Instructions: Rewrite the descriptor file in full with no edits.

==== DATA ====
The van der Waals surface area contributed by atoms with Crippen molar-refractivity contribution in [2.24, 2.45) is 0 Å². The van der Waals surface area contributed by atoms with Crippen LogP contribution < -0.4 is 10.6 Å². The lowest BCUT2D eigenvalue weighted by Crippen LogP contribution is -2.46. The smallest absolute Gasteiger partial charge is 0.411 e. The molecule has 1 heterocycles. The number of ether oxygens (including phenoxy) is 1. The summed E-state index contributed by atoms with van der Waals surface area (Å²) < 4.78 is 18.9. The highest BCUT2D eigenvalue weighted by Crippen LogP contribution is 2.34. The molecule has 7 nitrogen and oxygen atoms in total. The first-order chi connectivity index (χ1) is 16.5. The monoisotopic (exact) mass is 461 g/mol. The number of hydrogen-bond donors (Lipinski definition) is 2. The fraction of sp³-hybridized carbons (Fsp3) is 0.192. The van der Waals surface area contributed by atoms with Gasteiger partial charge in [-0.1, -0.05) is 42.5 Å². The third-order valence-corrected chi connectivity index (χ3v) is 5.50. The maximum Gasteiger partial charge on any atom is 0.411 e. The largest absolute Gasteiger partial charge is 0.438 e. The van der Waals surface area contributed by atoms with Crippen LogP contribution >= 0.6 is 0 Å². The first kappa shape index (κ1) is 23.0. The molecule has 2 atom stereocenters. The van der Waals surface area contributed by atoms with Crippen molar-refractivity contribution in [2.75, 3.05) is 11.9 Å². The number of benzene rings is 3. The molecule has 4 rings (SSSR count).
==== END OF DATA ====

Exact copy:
The van der Waals surface area contributed by atoms with Crippen molar-refractivity contribution in [2.24, 2.45) is 0 Å². The van der Waals surface area contributed by atoms with Crippen LogP contribution < -0.4 is 10.6 Å². The lowest BCUT2D eigenvalue weighted by Crippen LogP contribution is -2.46. The smallest absolute Gasteiger partial charge is 0.411 e. The molecule has 1 heterocycles. The number of ether oxygens (including phenoxy) is 1. The summed E-state index contributed by atoms with van der Waals surface area (Å²) < 4.78 is 18.9. The highest BCUT2D eigenvalue weighted by Crippen LogP contribution is 2.34. The molecule has 7 nitrogen and oxygen atoms in total. The first-order chi connectivity index (χ1) is 16.5. The monoisotopic (exact) mass is 461 g/mol. The number of hydrogen-bond donors (Lipinski definition) is 2. The fraction of sp³-hybridized carbons (Fsp3) is 0.192. The van der Waals surface area contributed by atoms with Gasteiger partial charge in [-0.1, -0.05) is 42.5 Å². The third-order valence-corrected chi connectivity index (χ3v) is 5.50. The maximum Gasteiger partial charge on any atom is 0.411 e. The largest absolute Gasteiger partial charge is 0.438 e. The van der Waals surface area contributed by atoms with Crippen LogP contribution >= 0.6 is 0 Å². The first kappa shape index (κ1) is 23.0. The molecule has 2 atom stereocenters. The van der Waals surface area contributed by atoms with Crippen molar-refractivity contribution in [2.75, 3.05) is 11.9 Å². The number of benzene rings is 3. The molecule has 4 rings (SSSR count).